The Good Sisters (Movie Review)
My wife is a challenging, intuitive and passionate creature. Each trait is equal parts elation and negotiation, carb and fiber, dissolution and insolubility. I love my wife and on the days we don’t talk finances or the finer points of fabric fortitude relative to its state of cleanliness she also doubles as my best friend. Our ideas of necessity may differ but if one of us expresses our desires around a subject strongly enough the other usually offers support. This has been the case for my vocational endeavors as well as my forays into short film production. The one sizable exception to this is acting. The last time I employed my spouse as a performer she stood on a boiling blacktop with a spike of chocolate syrup pendulating from her lower lip and told her co-star that I didn’t know what the fuck I was doing. It was a fair point, one that ended her career in front of my camera. JimmyO Burril and his wife April are a much more courageous couple than my wife and I in this regard.
April and Jimmy are the creative team responsible for the Sawing Siren Sexpot known as “Chainsaw Sally”. April Burril as Sally has been an icon of the independent scene since 2004 and has enjoyed multi-media exposure that includes film, web series, and playful pin-up. Last year JimmyO and April decided to ditch the chainsaw chick in favor of the occult; to do so they enlisted the help of sexy Scream Matriarch Debbie Rochon.
“The Good Sisters” tells the story of Kindra and Breanne Good, a pair of sisters who are descendants of Salem witch trials victim Sarah Good. Life’s a bit of a bitch for a modern day witch and the sisters Good are living in perpetual states of flight and sequestration. When we meet them they are renting a room in an old Victorian, ducking witch hunters and earning a little scratch at a nearby nursery. But signs point to their hideout going bad; Kindra suspects that their downstairs neighbor Mr. Hopkins is a heretic hound who is just waiting for the right time string the girls up. Further sleuthing only serves to heighten their suspicions and gradually the pair starts to unravel. Strange events around the house find the neighbors also falling pray to their fears, mostly those regarding the odd, reclusive sisters next door. Eventually everyone’s anxieties get the better of them and by film’s end blood flows amongst witches, hunters and clergy alike.
I was not a fan of the film “Chainsaw Sally” though the subsequent shows and photo shoots were both amusing and titillating. I wish I could say that I had new found adoration for JimmyO’s work through watching “The Good Sisters” but the film failed to conjure that. There was a fair amount to enjoy, but there was also a bubbling cauldron of compromise that took me out of the movie over and again.
The biggest crucible here is the cinematography. Static, dark and often exceedingly long shots with missing information and insufficient framing plague the entire production. There is seldom enough coverage in the form of close ups and cutaways to lend texture to character and environment. In scenes where there seem to be adequate shot options to affect a strong feeling strange editing choices and status changes happen without proper regard for point of view or the emotional language. This dooms the atmosphere.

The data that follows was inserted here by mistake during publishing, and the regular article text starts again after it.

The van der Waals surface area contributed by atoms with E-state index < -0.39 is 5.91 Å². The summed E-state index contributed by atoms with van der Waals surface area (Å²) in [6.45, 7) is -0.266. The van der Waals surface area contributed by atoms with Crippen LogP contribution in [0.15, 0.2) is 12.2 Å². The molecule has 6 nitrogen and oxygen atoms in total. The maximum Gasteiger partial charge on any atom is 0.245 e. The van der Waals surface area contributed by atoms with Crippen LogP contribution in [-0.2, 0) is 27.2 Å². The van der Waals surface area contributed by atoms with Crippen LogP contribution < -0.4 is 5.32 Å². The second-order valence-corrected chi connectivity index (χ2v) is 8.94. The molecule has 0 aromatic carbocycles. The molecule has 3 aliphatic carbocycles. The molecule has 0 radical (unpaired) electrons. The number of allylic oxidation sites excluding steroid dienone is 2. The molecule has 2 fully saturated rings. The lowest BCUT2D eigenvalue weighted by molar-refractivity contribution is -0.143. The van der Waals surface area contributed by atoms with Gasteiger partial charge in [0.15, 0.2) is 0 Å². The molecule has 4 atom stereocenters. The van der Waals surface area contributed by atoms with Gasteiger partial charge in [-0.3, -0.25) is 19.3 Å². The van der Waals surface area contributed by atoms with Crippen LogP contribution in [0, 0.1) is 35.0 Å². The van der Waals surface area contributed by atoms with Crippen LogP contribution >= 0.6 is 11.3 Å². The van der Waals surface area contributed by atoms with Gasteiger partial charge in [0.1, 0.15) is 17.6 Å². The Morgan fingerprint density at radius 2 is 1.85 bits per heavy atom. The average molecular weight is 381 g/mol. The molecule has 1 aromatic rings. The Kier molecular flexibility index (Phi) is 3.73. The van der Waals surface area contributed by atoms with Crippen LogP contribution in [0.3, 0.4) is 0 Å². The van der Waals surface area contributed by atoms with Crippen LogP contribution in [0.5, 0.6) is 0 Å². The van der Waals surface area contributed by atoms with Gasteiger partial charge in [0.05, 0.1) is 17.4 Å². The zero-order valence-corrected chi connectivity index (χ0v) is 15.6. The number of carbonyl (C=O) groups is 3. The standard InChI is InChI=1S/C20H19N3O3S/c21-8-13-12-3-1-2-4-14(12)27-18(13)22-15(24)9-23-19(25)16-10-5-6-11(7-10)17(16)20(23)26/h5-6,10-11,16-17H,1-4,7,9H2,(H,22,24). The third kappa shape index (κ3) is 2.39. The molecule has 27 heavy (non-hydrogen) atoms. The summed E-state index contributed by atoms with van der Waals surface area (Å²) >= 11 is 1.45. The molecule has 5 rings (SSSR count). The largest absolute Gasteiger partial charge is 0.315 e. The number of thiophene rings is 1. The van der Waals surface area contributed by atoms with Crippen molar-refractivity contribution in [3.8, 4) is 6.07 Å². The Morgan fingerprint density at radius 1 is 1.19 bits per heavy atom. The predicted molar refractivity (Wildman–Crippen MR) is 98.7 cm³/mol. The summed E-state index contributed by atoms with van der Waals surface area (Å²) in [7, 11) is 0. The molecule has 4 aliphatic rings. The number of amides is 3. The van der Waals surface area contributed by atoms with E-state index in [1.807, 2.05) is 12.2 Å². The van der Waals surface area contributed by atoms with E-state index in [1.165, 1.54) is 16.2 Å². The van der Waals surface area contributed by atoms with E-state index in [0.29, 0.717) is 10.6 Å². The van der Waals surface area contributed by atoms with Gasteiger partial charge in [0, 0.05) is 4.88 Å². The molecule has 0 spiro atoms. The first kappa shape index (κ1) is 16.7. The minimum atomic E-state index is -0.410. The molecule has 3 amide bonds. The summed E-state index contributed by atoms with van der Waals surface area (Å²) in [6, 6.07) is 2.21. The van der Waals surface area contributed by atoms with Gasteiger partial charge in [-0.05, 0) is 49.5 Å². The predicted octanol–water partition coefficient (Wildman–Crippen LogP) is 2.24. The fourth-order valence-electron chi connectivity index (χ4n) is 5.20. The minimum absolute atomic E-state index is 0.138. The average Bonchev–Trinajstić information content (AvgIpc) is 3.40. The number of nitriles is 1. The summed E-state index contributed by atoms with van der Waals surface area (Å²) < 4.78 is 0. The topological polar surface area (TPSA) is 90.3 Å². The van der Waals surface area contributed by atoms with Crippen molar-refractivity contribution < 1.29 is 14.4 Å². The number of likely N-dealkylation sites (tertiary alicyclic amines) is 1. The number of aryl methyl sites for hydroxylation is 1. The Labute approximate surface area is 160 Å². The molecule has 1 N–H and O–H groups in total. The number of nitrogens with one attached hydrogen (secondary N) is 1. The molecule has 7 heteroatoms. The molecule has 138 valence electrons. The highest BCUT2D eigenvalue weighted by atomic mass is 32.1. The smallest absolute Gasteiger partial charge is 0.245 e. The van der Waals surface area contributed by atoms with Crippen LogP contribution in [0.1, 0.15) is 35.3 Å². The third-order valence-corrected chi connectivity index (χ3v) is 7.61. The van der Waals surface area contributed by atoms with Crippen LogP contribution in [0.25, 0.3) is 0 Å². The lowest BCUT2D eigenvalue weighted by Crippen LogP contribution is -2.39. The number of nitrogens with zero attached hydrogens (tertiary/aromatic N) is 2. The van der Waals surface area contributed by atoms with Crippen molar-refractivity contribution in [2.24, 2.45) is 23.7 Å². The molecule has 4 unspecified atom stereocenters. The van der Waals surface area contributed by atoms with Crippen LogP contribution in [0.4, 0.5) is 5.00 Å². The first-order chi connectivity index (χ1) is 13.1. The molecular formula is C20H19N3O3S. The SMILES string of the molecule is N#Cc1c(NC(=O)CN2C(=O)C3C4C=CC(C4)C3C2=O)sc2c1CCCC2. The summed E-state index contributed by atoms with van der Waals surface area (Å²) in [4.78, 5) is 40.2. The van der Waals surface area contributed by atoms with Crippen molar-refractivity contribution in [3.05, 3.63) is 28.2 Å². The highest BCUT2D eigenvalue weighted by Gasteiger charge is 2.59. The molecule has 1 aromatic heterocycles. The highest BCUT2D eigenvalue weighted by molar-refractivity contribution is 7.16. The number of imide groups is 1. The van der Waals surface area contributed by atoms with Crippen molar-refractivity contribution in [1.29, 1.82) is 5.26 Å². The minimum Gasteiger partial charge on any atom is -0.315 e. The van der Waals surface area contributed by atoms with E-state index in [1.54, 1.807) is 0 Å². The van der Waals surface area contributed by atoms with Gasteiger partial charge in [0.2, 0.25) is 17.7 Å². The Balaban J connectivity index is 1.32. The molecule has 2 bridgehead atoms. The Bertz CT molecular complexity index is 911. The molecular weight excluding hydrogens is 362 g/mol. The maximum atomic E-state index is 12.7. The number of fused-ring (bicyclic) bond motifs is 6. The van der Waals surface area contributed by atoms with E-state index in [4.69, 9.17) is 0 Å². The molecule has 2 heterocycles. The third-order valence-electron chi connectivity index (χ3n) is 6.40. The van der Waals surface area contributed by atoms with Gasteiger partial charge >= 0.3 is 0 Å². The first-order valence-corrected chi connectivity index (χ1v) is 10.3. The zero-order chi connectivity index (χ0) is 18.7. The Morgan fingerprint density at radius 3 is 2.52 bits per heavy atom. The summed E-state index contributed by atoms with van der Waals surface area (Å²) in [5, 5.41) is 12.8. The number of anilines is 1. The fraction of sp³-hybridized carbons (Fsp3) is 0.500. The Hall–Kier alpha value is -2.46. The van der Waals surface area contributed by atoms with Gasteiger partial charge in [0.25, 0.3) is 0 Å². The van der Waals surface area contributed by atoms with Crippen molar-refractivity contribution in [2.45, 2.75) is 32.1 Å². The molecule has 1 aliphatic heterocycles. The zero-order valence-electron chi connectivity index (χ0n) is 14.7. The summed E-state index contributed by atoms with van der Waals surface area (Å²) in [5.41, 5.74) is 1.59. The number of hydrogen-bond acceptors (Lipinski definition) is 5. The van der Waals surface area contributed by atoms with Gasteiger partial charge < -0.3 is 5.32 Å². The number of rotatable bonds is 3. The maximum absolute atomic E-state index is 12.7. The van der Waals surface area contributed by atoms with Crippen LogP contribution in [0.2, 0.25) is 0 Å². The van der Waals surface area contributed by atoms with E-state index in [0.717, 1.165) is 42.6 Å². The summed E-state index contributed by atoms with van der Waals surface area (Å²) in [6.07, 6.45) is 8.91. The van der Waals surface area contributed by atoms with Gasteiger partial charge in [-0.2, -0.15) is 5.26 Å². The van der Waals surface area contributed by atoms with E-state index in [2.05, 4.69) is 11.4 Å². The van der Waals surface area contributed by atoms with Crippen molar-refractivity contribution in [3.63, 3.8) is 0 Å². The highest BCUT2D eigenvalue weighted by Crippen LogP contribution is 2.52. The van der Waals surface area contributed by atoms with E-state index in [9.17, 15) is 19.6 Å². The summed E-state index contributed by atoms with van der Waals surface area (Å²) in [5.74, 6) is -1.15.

Editing is a bugaboo for performance as well. Because the actors are sitting in uninteresting compositions working through long tracts of dialog the editor has no choice but to leave in lines that should have been cleaved to enhance the authenticity. Even really good actors may choke on a line now and again and without options to shave it off in editorial it makes the performer look less capable than they actually are. There are a number of bad actors in “The Good Sisters” but there is at least one good one. Unfortunately, Debbie Rochon seems roundly hamstrung by the way the film was shot and cut.
Not all the news is bad. The screener I got included a quote about this film jump starting the occult erotica genre. While launching the next era of Jean Rollin/ Jess Franco styled films is probably a stretch, the best elements of this film are the erotic passages. Near the end of the film we are treated to a very sexy interaction between Rochon and April Burril. The editing is actually well done and the intensity of performance between the two women elevates the scene along side Lina Romay’s bloody bathtub dance (in Franco’s“Female Vampire”) as one of the classic manual stimulation sequences.
In all fairness this is vastly better film than “Chainsaw Sally”. JimmyO Burril is no doubt an improved filmmaker and April’s chops as an actress have certainly expanded since that 2004 debut. There is a lot of daring to their undertaking and it is nice to see them having success while doing it on their own terms. But while I may admire the fire with which this independent filmmaking couple marries their relationship with shared creative zeal I am not yet on board with the end product. If I may I’d to close with a bit of advice to all husband and wife creative teams… No matter how it might seem, it is often easier to convince a complete stranger to labor with burning feet and a chocolate dipped head than to ask the same of your soulmate.